“Mozart’s music is beautiful, but playing Rossini is pure fun,” a young violinist told me recently. Listening to the overture to L'italiana in Algeri, composed by a 21-year-old Rossini, I was reminded of her comment, as the Metropolitan Opera's strings and woodwinds, with occasional percussion, performed the music full of lithe and colorful melodies. The overture began with plaintive winds but soon gathered momentum as strings joined in. Maestro James Levine conducted with both sensitivity and vigor, pushing the tempo to bring the overture to an exciting close, and we were off.
The plot is convoluted but it is essentially a “rescue” opera. An Italian woman uses her charm and wit to outsmart a “Turkish” Bey in Algiers and rescue her captive lover. The emphasis is not so much on the story as on the singing... and there is a lot of it, arias, duets and busy ensembles, punctuated by recitatives and choruses. It is a battle of sexes, with women triumphing, but the casual reference to the “Turks” as barbarians and the exotic culture depicted in a simplistic manner is reminiscent of a not so distant past when we had no inkling of the geopolitical tensions of the 21st-century world. The opera is truly a throwback to the good old days.
Jean-Pierre Ponnelle’s 1973 production returned with his set and costumes essentially unchanged. An archway in neutral beige frames the set, with steps leading to the main stage. Curtains, both solid and transparent, open and close to reveal scenic backgrounds such as the Bey’s palace and the sea. The simple and straightforward staging helps move the action efficiently and quickly.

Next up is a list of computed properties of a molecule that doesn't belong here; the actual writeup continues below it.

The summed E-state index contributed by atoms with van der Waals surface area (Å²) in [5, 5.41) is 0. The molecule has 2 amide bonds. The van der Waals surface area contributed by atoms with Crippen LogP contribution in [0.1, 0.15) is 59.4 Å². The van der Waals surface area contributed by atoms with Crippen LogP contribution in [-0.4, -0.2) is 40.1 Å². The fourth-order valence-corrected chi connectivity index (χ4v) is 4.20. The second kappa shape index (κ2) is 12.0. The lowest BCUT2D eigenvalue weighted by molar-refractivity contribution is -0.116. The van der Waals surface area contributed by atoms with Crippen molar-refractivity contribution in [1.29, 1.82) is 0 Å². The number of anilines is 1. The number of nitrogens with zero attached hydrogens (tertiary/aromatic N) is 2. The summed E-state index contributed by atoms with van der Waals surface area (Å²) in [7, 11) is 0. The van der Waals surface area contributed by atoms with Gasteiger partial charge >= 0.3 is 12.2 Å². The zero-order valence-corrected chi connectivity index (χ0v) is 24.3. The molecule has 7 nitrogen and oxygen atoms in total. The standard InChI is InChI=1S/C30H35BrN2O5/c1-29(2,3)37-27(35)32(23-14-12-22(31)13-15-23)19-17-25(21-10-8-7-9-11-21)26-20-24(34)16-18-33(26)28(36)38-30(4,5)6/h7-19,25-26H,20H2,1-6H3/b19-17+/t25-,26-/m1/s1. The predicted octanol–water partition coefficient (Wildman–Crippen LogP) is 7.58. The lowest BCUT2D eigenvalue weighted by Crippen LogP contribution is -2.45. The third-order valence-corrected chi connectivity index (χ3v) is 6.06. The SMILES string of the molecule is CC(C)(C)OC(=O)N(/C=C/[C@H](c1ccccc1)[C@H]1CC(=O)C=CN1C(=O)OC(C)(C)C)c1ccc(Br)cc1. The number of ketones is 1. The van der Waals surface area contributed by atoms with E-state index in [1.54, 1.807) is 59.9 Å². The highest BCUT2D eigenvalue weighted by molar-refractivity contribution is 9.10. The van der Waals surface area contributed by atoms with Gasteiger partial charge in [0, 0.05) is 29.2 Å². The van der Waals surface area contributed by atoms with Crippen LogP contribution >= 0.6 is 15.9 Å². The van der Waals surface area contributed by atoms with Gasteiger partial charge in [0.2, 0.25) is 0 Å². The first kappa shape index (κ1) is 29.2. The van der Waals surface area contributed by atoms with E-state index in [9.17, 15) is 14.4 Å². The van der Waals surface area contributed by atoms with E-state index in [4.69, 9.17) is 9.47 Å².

Of the seven principal singers, three were making Met debuts, including Marianna Pizzolato replacing Eliazabeth DeShong as short notice as the Italian woman of the title, Isabella. An experienced Rossini singer, Pizzolato's voice is relatively small and one longed for a richer and more powerful middle voice. She was, however, a good artist with formidable technique and aplomb to negotiate Rossini’s challenging music. Her warm voice opened up to thrilling high notes and she displayed a fine sense of comic acting to dominate proceedings. Her coloratura passages were solid and effortless.
Lindoro, her Italian lover, was sung by another debutant, René Barbera. With a disarming stage presence, he impressed with his easy delivery and fine legato. His voice never lost its luscious, bright, penetrating quality as he moved about the stage singing his arias and trading musical barbs with his colleagues. As Mustafà, the bey, Ildar Abdrazakov was enjoying himself a little too much, and his constant mugging and exaggerated gestures detracted from other singers’ performances. He was in excellent voice throughout, however, his youthful and clear bass appropriate for the lecherous tyrant.
As Isabella’s “uncle” Taddeo, Nicola Alaimo was another standout, with an ample and sonorous voice. He sang strongly but with smooth legato to showcase real Italian vocal style. His duet with Isabella in Act 1 was an early highlight. It was nice to see the Met veteran Dwayne Croft, his voice and acting polished, as Mustafà’s captain Haly. Young soprano Ying Fang was impressive in her brief appearances as Mustafà’s wife Elvira. Hers is the first solo voice heard in this opera, and she stood out in ensemble with her clear and mellifluent sound soaring high.
The Met orchestra and chorus were on top form, impressive. Bryan Wagorn provided a crystal clear and expressive continuo on the harpsichord, and the solo cello that accompanied Isabella’s Act II aria “Per lei che adoro” was breathtaking in its beauty. Maestro Levine kept a firm handle of the intricate musical lines, including the complicated ensembles.
It was an evening to hark back to the “good old days”, both in the now not so politically correct subject matter of the opera and its dated production. But the music is of supreme importance in Rossini opera, and the Met did itself proud to present a fine cast of singers for this exuberant revival. We all left with a smile on our faces.
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